Bauer has released his Sunday review of the newly opened Liholiho Yacht Club, the Hawaiian-inspired restaurant from chef Ravi Kapur and the team behind Nopa, Allyson Jossel and Jeff Hanak. It's a rave worth breaking a bottle of Champagne over the bow for: the glowing report drops three stars on Liholiho, making it one of the year's best-reviewed newcomers.
Bauer thinks Liholiho is "personal, precise and displays a strong sense of place," pulling from both Kapur's Hawaiian background and a "San Francisco sensibility" that is the result of many years cooking the city's best kitchens (like Boulevard and Prospect). He's particularly poetic about the twice-cooked pork belly with pineapple, Fresno chiles, fennel and Thai basil, a dish so Hawaiian that diners can "almost hear the rustle of hula skirts" while eating it. The country pork steak topped with charred cabbage, miso mustard honey and Tokyo turnips is so well balanced that it "takes a master to pull [it] off," and desserts from Penelope Lao are "classic," with "island relevance," and the cocktails "have a fruity, tropical bent but don’t overpower the food."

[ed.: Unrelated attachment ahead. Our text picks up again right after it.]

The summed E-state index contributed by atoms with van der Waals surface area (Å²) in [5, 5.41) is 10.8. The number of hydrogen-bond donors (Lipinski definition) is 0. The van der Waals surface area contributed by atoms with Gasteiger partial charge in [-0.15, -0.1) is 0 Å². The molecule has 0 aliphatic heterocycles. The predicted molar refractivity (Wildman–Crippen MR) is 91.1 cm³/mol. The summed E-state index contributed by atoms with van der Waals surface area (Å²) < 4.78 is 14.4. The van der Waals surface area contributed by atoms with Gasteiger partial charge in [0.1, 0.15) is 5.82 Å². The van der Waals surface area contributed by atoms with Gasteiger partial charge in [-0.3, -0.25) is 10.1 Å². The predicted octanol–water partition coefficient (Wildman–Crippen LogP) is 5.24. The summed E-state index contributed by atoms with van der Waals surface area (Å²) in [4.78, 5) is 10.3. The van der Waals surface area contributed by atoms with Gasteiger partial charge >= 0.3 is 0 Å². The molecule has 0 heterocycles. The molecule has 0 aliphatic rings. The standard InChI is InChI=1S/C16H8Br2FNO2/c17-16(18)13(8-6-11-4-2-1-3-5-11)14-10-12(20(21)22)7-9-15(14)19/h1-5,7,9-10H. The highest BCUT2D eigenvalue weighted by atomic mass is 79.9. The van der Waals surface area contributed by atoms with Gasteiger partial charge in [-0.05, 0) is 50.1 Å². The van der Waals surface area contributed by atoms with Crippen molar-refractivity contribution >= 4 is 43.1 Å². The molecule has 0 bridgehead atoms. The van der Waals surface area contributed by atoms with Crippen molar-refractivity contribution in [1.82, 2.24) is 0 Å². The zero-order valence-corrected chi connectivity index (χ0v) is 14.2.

Naturally, Bauer dedicates a few rambling paragraphs of his review exploring the question of "What is California cuisine?," noting the departure from the Italian and Mediterranean influences of years past. While he cites a number of chefs who "embrace the California ethos but use the perspective of their ethnic backgrounds to inform what they do," such as Val M. Cantu's Mexican-focused Californios, Kapur "creates dishes that won't be found on any other menu."
Ultimately the critic found few flaws with any aspect of the restaurant, from excellent food to friendly, professional service to the welcoming atmosphere. He concludes that "it takes inspiration, a great chef and the San Francisco sensibility to create this unique blend," calling it the "essence of California cuisine."